By TIME Staff
July 2, 2019

Hong Kong was struggling to come to terms this morning with the violent ransacking of the legislature on July 1—the 22nd anniversary of the former British colony’s retrocession to China.

On Monday night, hundreds of anti-China rioters battered their way through glass doors and steel shutters and ran rampant through the Legislative Council, locally referred to as LegCo. They smashed fixtures, spray-painted the walls with slogans and destroyed portraits of unpopular leaders, before breaching the debating chamber and draping the colonial flag across the president’s desk.

Government-run media reported Tuesday that the legislature’s president had canceled all sessions for the next two weeks, effectively beginning the body’s summer recess. Authorities meanwhile pledged to bring rioters to justice, with police cordoning off the wrecked building and declaring it a crime scene.

Looking tired and subdued, Hong Kong’s embattled top official, Chief Executive Carrie Lam, called a press conference at 4:00 a.m. local time, three hours after police reoccupied the legislature, and deplored “the extreme use of violence and vandalism by protesters.”

She added that “nothing is more important than the rule of law in Hong Kong” and hoped “society will return to normal as soon as possible.”

Police Commissioner Stephen Lo appeared with Lam and, speaking in Cantonese, said: “The violent acts by the protesters have crossed a bottom line. Hong Kong is a peaceful society. I believe a lot of Hongkongers are saddened by the protesters’ violent actions.”

Lam meanwhile defended her handling of the escalating political crisis that has its origins in the government’s attempt to make it possible for fugitives to be extradited to the mainland. This does not happen at present, because even though Hong Kong is considered part of China, it is a semi-autonomous territory with a separate legal system and no extradition agreement with Beijing.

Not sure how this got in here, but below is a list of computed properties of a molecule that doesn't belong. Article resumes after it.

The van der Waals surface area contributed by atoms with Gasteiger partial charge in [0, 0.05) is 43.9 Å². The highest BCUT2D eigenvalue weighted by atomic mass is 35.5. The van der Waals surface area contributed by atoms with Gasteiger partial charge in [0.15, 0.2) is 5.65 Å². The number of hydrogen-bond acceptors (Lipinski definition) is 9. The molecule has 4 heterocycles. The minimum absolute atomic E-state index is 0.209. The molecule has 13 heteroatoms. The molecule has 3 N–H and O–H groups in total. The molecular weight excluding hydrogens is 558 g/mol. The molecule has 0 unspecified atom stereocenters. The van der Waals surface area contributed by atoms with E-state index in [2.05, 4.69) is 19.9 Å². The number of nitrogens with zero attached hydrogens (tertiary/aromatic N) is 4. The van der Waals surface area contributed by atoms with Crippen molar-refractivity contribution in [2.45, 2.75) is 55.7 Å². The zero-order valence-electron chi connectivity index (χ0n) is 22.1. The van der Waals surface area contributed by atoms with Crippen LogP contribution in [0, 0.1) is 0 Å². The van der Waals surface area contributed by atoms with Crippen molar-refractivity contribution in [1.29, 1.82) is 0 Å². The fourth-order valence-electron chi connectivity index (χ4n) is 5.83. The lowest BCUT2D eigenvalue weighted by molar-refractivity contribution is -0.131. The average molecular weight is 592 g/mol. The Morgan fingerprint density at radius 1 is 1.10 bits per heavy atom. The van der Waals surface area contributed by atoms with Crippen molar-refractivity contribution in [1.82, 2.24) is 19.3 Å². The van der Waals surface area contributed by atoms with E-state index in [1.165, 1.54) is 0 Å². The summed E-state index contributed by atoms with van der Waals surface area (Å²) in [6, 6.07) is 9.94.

Read more: A Brief History of Protest in Post-Handover Hong Kong

The government says such an agreement is necessary to stop the former British colony from becoming a sanctuary for mainland criminals. It has also excluded political offenses from any potential pact. But many in this semi-autonomous enclave believe an extradition arrangement will simply be used to round up dissidents and activists on spurious criminal charges, such is the mistrust of the mainland.

The massive marches and other demonstrations that rocked Hong Kong during the past three weeks prompted Lam to suspend a legislative amendment that would have paved the way for extradition to go ahead.

“If the cause of the social tensions that we have seen is a bill to amend the Fugitive Offenders Ordinance, on June 15 I have announced the suspension of the bill,” she emphasized this morning.

“Subsequently we have explained and elaborated that by suspending the bill at this point in time with no timetable and no plan to resume the debate of the bill in the Legislative Council, the bill will expire, or the bill will die, in July 2020 when the current LegCo term expires. That is a very positive response to the demands that we have heard.”

Many ordinary Hongkongers are unhappy with the passive proposal to let the bill lapse, however, and demand its formal withdrawal along with Lam’s resignation. Their aspirations have also broadened into a desire for genuine democracy. Lam, like all of Hong Kong’s leaders since Britain’s withdrawal, was selected by a small electoral college largely drawn from the ranks of the pro-China elite and is seen as Beijing’s proxy.

Some protesters are calling for freedom from China itself. The slogan “Hong Kong Is Not China” is frequently seen at protests and was spray-painted across a pillar during last night’s storming of the legislature.

Reasserting her ability to govern in the wake of the protests, and containing a small but tenacious and growing movement for self-determination, will pose enormous challenges to Lam in the months ahead. She insists that the issues will be resolved not by protests but by rule of law.

“The rule of law is exactly what I have been talking tonight,” she said. “I hope we all agree that this is something of paramount importance to Hong Kong and will continue to guide the Government’s reactions and responses to social issues and to the demands and aspirations of our people.”

With reporting by Aria Hangyu Chen / Hong Kong

Contact us at editors@time.com.

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